Between 1940 and 1944, LADY RODNEY made 40 westbound personnel voyages to Halifax, more than any other passenger vessel. That’s a finding from extracting data on 328 voyages in files of Canada’s Directorate of Movements, the military organization that managed troop and other military transportation. According to the article The Lady Boats, by war’s end, Rodney had safely transported almost 60,000 troops in addition to another 66,000 passengers.
The Directorate of Movement files for the period, on LAC microfilms C-5704 to C-5717, are organized in roughly chronological order. Some are available in the canadiana.ca Heritage collection — C-5704 (Jan 1940 – June 1941), C-5709 (May-June 1943), C-5711 (August 1943 – Feb 1944), and C-5714 to C-5720 (from July 1944).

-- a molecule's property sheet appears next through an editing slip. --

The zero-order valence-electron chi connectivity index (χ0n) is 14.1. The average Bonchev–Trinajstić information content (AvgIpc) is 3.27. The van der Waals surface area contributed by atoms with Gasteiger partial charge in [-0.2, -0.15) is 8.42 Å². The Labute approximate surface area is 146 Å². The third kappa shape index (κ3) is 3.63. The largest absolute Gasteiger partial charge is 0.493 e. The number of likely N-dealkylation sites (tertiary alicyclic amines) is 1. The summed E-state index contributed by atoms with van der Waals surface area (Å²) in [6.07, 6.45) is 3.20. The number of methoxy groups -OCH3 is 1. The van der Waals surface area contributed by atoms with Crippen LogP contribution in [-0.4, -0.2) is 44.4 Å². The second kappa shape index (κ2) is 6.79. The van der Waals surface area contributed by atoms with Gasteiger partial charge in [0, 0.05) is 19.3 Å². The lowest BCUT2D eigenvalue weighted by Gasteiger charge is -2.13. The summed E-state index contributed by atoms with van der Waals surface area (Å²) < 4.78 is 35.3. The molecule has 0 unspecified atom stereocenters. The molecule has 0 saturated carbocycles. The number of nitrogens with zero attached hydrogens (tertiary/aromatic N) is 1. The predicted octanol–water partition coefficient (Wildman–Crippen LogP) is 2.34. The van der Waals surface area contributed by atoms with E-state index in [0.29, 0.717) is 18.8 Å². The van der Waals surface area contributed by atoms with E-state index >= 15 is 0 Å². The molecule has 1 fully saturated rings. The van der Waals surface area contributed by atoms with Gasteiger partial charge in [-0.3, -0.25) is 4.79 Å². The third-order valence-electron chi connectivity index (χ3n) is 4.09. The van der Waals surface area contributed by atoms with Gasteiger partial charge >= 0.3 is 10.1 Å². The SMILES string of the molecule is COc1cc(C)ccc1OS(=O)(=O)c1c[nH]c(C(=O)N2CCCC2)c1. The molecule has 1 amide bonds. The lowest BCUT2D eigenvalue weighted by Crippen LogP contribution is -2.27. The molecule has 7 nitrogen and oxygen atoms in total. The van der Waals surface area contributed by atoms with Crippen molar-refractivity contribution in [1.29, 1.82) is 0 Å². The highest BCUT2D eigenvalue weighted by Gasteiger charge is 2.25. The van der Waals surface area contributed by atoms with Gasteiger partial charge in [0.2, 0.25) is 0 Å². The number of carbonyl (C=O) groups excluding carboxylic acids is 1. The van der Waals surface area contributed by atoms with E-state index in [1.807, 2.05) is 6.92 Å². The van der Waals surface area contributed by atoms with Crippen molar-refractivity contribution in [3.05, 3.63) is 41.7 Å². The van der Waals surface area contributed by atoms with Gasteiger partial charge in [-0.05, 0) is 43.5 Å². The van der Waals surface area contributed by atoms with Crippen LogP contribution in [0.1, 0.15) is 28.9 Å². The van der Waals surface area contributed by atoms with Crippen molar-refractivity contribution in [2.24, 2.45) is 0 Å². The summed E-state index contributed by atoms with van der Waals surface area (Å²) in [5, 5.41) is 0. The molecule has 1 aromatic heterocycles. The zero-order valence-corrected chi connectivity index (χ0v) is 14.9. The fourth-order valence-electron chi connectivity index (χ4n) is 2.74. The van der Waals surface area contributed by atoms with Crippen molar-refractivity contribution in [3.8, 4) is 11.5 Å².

Ships in this collection that completed more than 10 westbound passenger voyages to Halifax during the period are:
LADY RODNEY 40
FORT TOWNSHEND 23
FORT AMHERST 20
LADY NELSON 18
It may be that the FORT TOWNSHEND and FORT AMHERST, which only appear from March 1943, were involved in coastal trade, not crossing the Atlantic.
Not all military personnel from the UK to Halifax were in ships in this database. For instance, the Duchess of Atholl, which left Liverpool for Halifax on 12 October 1940 had RAF, Fleet Air Arm, and Royal Navy personnel from barracks at Chatham, Portsmouth, Devonport